Jim Barbour retires from Swinburne

Jim Barbour retires from Swinburne University this week, after more than 25 years with the university. Swinburne’s commercial radio course folded last year.

Prior to joining Swinburne, Jim worked at SAFM in production and was a record engineer, helping to produce Men at Work’s Business As Usual album and Mondo Rock’s Nuovo Mondo.

He will continue to work on his PhD and will be spending plenty of time traveling with his wife, who is retiring at the same time.

For anyone who would like to contact Jim after this week, his new email is [email protected].

Colleague Peter Marcato wrote this tribute to Jim on behalf and the staff and students of the Swinburne course, who have valued his leadership and mentoring over the past quarter century:

I’ve had the pleasure of being a student of the course (2005) and also working alongside Jim for the past six years in delivering the program. Having the opportunity to work closely with Jim has given me a greater understanding of why he is held in such high regard within the radio industry and beyond.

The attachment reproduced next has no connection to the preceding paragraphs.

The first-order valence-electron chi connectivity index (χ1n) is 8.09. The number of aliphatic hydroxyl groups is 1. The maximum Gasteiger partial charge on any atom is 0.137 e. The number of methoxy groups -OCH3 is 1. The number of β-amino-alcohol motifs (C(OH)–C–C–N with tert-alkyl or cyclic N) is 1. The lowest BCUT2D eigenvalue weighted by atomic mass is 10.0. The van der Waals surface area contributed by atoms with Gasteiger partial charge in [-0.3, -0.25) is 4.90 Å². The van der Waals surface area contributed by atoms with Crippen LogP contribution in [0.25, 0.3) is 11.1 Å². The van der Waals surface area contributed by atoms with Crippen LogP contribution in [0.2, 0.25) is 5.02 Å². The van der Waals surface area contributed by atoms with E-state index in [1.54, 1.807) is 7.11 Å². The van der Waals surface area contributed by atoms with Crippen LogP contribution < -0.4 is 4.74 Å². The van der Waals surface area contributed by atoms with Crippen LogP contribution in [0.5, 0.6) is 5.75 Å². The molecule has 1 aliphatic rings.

Those who have been students in the course over the years will remember different aspects of the course, from the sticker wall in the BA building to Jim’s famous lecture on microphones. The Ries and Trout video on positioning to the cart machines for manual radio. In fact the course has spanned a couple of generations of radio technology, cassettes to minidiscs, turntables to computer automation. Reel to reel to Adobe Audition.

It isn’t really known as the commercial radio course at Swinburne, it’s simply Jim’s course. And it achieved real results, still around the 80% employment mark to this day. Jim’s always been available to talk to and assist former students from each year. He also takes great joy (as I do) in students going on to win ACRA awards and takes pride in all of their achievements.

Jim is a man of the highest integrity, someone who practices what he preaches and treats all within the industry, university and beyond with an enormous amount of respect. He sets an excellent example for others to follow. Having had the pleasure of being a student and colleague, he has been an invaluable mentor to me as well as many others.

I know Jim is quite humbled with all the attention, and doesn’t like the spotlight being on him, but I think it’s important to recognise the person who has been pivotal to so many careers. From engineering Men at Works Business as Usual album, to working at SAFM, to starting the course in 1989, Jim has enjoyed plenty of success over his career.

More about the Swinburne course here.

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